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12 Months to Debt Freedom – Best Debt Repayment Strategies

April 7, 2016
5 mins
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When it comes to getting out of debt quickly, it's important to have a strategy. Since paying off debt is as much a psychological journey as it is a financial one, some people are able to stay motivated when they follow certain debt repayment strategies but not when they follow others. Some people know immediately which strategy will work best for them while others need to do a little bit of trial and error before figuring out what works for them. Here are just five debt repayment strategies that you might consider trying out during your 12-month journey to debt freedom.

The Debt Snowball Method

The debt snowball method is one of the most popular ways to pay off debt. Basically, you put any additional money towards the credit account that has the smallest balance. The reason for this is that if you focus on the smallest account first, you're going to pay it off quickly. Once you completely pay off that credit card or loan, you'll feel a sense of accomplishment. Once you pay off the lowest account balance, you can then focus on the next account with the lowest balance and score another quick win. Since you'll have more money to put towards the second account each month because you've already paid off the first account, the wins will likely become easier and faster. It's called the debt snowball method because it's like a snowball rolling downhill. As it gets further down the hill, the snowball gets bigger and bigger until it's enormous and can mow down anything in its path. Some people feel like this method of easy and early wins is best because they find that they feel such a powerful sense of accomplishment when they pay off an account and that this is psychologically more effective at getting them to stick to the process of paying down their debt. In a way, the debt snowball method hacks into the pleasure and reward systems in our brains and hardwires it in order to make us debt repayment machines.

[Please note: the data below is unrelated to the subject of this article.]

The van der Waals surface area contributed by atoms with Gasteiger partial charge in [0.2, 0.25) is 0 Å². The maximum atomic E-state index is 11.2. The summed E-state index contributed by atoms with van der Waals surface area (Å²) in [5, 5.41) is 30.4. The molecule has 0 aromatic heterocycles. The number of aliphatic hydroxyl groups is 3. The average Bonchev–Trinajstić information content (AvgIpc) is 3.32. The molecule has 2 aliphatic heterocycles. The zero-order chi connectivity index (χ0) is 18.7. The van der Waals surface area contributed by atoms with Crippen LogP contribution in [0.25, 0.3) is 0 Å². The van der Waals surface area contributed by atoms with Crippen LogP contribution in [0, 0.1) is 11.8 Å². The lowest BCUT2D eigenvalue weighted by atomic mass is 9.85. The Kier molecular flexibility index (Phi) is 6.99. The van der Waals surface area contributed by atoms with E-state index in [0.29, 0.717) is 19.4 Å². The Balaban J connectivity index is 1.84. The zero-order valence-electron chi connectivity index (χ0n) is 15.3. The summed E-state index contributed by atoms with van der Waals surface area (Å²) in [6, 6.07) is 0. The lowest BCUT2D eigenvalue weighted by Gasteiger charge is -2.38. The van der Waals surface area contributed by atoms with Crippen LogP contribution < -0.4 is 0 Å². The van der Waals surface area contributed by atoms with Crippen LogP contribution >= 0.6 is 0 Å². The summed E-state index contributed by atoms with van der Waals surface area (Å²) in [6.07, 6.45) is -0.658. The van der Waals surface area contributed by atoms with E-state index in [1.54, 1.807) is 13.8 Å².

The Debt Avalanche Method

This method is also sometimes referred to as the debt stacking method and suggests that you should focus any additional cash on the credit card or loan that has the highest interest rate. Since you'll be paying more each month in interest on this account, by paying off this debt first, you save more money overall, pay less interest, and pay off all your debt faster than with the debt snowball method. For this reason, the debt avalanche method is more rational and effective than the debt snowball method. The problem with this method is that the account with the highest interest rate might be an account with the most owing. That means that it will take much longer to pay off your first account than it would with the debt snowball method. For this reason, some people find that it can take too long to feel the sense of accomplishment that comes from closing an account which leads them to feel overwhelmed and less likely to stick to their debt repayment plan.